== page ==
Children on Street

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General Comment No.21 (2017)

The UN Committee on the Rights of the Child has developed a General Comment on children in street situations. This is a monumental development at the highest level that will influence policy and practice at international, national and local levels.

Children in street situations suffer multiple violations of their rights; they are both urgent and a complex issue for policy-makers to deal with. Until now there has never been an authoritative interpretation of the UN Convention on the Rights of the Child (hereinafter UNCRC) in relation to children in street situations.

General Comment No.21 will provide the guidance states need to scale up appropriate rightsbased approaches within this sector, enabling partnerships with non-government actors i.e. NGOs to be agiler and more responsive.


Key Articles

  • Article 2:- Non-Discrimination States are widely encouraged to spread the present general comment within governments, legal and administrative bodies, to children in street situations, parents and caregivers, private sector and civil society. All channels of communication are to be explored i.e. print media, internet and children’s own communication means such as storytelling should be used, including sign language and easy to understand formats for children with disabilities and limited literacy levels.


  • Article 6:- Right to Life should not be interpreted narrowly. For example, in the case of Villagran Morales et al v Guatemala (1999) where police officers tortured and murdered three children and two young people in street situations, the Inter-American Court of Human Rights ruled that arbitrary privation of life is not limited to the illegal act of homicide but extends to the deprivation of the right to live with dignity. This case definitely requires an interpretation of the right to life that encompasses the minimum conditions for a life with dignity.


  • Article 6:- Right to Survival & Development States are expected to interpret “development” as a holistic concept, embracing the child’s physical, mental, spiritual, moral, psychological and social development. Programmes can only be effective when they acknowledge the realities of children in street situations.


Potential Avenues

There are different approaches which can be used with respect to children in street situations :

  • Child rights approach whereby the child is respected as a right holder and decisions are often made with the child.
  • Welfare approach involving the “rescue” of children, whereby the child is perceived to be an object or victim of street and decisions are made for the child without serious consideration of his or her view.
  • A repressive approach whereby the child is perceived to be a delinquent.

The welfare and repressive approaches fail to take into account the child as a right holder which further violates their rights by forcibly removing a child from the street.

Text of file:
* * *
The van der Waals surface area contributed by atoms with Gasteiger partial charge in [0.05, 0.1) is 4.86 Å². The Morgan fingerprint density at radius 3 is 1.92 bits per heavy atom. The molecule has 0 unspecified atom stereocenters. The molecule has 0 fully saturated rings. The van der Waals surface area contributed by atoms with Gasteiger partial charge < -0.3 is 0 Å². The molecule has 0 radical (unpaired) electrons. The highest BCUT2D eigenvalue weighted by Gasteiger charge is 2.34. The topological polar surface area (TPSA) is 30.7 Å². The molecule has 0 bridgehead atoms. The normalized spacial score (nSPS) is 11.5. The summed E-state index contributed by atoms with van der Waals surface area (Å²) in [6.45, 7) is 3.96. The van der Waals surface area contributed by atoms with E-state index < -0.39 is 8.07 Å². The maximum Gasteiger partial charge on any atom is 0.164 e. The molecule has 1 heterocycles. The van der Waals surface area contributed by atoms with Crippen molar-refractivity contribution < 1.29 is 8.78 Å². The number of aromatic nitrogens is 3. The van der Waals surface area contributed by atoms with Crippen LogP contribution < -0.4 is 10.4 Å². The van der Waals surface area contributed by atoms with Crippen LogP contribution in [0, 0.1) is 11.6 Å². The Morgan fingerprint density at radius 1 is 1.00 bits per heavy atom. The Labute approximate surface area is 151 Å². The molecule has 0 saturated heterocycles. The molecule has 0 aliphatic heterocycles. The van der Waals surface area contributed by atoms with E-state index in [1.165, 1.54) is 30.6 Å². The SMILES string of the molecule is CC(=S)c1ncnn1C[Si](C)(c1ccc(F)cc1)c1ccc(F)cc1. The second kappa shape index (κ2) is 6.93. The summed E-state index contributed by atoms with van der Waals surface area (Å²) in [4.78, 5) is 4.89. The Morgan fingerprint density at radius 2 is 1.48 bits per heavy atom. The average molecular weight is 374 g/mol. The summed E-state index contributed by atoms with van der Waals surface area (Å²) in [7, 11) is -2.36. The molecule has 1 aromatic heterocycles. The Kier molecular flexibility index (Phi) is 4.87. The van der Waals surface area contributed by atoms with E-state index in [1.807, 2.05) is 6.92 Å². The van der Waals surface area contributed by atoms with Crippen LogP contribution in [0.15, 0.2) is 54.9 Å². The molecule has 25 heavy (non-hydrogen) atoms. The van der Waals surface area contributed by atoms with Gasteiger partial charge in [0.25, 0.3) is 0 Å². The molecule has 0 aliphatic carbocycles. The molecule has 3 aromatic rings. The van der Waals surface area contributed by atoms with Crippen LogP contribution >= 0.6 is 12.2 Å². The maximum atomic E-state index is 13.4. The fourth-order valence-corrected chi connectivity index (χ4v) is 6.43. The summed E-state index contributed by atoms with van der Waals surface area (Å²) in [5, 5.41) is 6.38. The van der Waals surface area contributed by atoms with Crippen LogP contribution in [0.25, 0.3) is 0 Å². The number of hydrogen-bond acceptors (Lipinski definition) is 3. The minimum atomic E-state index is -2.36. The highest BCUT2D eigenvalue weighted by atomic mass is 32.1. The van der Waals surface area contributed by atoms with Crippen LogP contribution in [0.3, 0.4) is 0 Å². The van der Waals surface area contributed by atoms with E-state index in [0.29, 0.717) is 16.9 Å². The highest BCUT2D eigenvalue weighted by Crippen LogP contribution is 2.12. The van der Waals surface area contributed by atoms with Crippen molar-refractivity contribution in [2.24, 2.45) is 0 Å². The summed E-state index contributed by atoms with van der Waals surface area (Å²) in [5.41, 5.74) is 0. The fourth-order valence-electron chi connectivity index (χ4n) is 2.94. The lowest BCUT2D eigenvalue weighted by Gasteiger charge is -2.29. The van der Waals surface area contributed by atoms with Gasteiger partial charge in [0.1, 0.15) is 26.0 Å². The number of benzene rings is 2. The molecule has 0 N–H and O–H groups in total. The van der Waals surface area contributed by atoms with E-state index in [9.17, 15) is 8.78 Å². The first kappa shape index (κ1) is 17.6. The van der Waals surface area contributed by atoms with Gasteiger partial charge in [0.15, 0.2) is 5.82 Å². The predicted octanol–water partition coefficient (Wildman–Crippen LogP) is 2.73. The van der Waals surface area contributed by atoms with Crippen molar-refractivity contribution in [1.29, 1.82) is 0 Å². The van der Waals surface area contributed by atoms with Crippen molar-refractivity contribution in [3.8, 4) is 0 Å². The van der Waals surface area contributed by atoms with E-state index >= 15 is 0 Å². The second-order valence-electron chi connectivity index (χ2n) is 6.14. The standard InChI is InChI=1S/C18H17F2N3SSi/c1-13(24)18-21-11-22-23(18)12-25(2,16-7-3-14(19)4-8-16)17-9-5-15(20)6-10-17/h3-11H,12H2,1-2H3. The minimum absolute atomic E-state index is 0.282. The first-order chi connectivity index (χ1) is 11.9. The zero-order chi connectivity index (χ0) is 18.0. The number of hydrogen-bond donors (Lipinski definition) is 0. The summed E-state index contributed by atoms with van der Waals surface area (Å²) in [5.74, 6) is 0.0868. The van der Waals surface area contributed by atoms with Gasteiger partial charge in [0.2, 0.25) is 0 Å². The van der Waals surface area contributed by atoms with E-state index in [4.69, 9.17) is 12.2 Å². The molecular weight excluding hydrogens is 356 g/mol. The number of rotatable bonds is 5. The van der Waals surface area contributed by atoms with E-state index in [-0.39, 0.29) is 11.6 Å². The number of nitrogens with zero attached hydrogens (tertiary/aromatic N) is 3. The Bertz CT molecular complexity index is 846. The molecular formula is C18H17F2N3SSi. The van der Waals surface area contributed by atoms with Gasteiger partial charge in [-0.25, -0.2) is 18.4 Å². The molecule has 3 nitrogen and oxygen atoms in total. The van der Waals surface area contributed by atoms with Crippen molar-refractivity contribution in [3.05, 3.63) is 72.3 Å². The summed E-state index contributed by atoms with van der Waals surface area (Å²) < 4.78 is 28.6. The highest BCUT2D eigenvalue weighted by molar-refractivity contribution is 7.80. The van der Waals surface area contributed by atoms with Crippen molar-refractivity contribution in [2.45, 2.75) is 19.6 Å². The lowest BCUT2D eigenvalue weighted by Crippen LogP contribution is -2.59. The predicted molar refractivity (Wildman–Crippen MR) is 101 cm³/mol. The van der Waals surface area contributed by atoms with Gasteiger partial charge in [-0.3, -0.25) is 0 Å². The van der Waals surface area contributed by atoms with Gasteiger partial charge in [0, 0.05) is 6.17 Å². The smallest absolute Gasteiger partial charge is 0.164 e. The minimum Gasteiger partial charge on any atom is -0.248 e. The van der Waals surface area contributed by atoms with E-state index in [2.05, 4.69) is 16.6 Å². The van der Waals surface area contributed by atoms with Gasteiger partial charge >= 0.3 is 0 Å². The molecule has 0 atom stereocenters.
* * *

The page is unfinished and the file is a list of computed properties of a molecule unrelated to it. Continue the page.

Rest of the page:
Hence applying a child rights approach is not only a moral and legal imperative but also the most sustainable approach for identifying and implementing long-term solutions with children in street situations.


“Living on the streets does not mean that we cannot have rights”


Although the UNCRC does not explicitly refer to children in street situations, the Committee states “all of its provisions are applicable to children in street situations who experience violations of a large majority of the Convention’s articles”.

In total 327 children and young people who are in street situations from 32 countries were consulted in seven regional consultations.

A child rights approach ensures respect for the dignity, life, survival, wellbeing, health and development, participation, right to be heard and non-discrimination of the child as a rights holder.

Data is not systematically collected so it is not known how many children are in street situations. The absence of data makes these children invisible which leads to policies not being developed or measures that are short-term. This concerns every state.

In 1993 there was a surge of international interest in street children following Candelaria Massacre in Rio de Janeiro where 8 street children were shot dead and several others were wounded by police whilst sleeping on the steps of a church.

The international community severely condemned the attack and many in Brazil asked for the prosecution of those who shot the children. This massacre highlights the dangers that children in street situations face.

Children in street situations are diverse in terms of age, sex, ethnicity, nationality, disability, sexual orientation. This diversity implies different experiences, risks and needs. Nature and time spent physically on the street vary significantly from child to child.


Key preconditions for the improvement of street children’s position

  • Identifying and sharing rights-based practices that have been shown to be effective, policies, monitoring and capacity building.
  • Cooperation among states, UN bodies and agencies, regional organisations and civil society organisations is essential for the adequate protection of children crossing borders as migrants, refugees and asylum seekers and as victims or survivors of cross-border trafficking.

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Written by: Igi Nderi

Proofread by: Saurabh Kumar